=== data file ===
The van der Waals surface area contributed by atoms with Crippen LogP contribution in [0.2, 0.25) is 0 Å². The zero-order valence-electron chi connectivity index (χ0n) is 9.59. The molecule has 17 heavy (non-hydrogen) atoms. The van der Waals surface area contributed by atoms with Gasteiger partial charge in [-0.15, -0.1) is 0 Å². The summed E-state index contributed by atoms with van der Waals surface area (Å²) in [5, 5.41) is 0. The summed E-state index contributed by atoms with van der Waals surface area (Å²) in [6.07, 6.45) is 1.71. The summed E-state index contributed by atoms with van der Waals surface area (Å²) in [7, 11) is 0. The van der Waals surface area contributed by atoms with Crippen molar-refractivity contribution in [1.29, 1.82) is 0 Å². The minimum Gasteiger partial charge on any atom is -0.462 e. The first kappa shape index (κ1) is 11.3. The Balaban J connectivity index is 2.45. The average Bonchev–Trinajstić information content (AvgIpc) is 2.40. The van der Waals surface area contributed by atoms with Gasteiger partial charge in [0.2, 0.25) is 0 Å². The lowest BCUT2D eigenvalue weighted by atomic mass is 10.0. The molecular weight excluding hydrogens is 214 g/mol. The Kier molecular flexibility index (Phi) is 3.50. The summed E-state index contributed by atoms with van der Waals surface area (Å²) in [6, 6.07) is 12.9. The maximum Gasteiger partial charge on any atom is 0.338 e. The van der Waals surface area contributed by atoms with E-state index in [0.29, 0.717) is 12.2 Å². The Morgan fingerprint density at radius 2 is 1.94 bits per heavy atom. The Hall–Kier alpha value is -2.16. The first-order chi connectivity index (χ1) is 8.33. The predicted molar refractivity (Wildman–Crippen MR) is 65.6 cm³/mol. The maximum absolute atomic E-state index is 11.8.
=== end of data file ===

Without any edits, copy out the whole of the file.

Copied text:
The van der Waals surface area contributed by atoms with Crippen LogP contribution in [0.2, 0.25) is 0 Å². The zero-order valence-electron chi connectivity index (χ0n) is 9.59. The molecule has 17 heavy (non-hydrogen) atoms. The van der Waals surface area contributed by atoms with Gasteiger partial charge in [-0.15, -0.1) is 0 Å². The summed E-state index contributed by atoms with van der Waals surface area (Å²) in [5, 5.41) is 0. The summed E-state index contributed by atoms with van der Waals surface area (Å²) in [6.07, 6.45) is 1.71. The summed E-state index contributed by atoms with van der Waals surface area (Å²) in [7, 11) is 0. The van der Waals surface area contributed by atoms with Crippen molar-refractivity contribution in [1.29, 1.82) is 0 Å². The minimum Gasteiger partial charge on any atom is -0.462 e. The first kappa shape index (κ1) is 11.3. The Balaban J connectivity index is 2.45. The average Bonchev–Trinajstić information content (AvgIpc) is 2.40. The van der Waals surface area contributed by atoms with Gasteiger partial charge in [0.2, 0.25) is 0 Å². The lowest BCUT2D eigenvalue weighted by atomic mass is 10.0. The molecular weight excluding hydrogens is 214 g/mol. The Kier molecular flexibility index (Phi) is 3.50. The summed E-state index contributed by atoms with van der Waals surface area (Å²) in [6, 6.07) is 12.9. The maximum Gasteiger partial charge on any atom is 0.338 e. The van der Waals surface area contributed by atoms with E-state index in [0.29, 0.717) is 12.2 Å². The Morgan fingerprint density at radius 2 is 1.94 bits per heavy atom. The Hall–Kier alpha value is -2.16. The first-order chi connectivity index (χ1) is 8.33. The predicted molar refractivity (Wildman–Crippen MR) is 65.6 cm³/mol. The maximum absolute atomic E-state index is 11.8.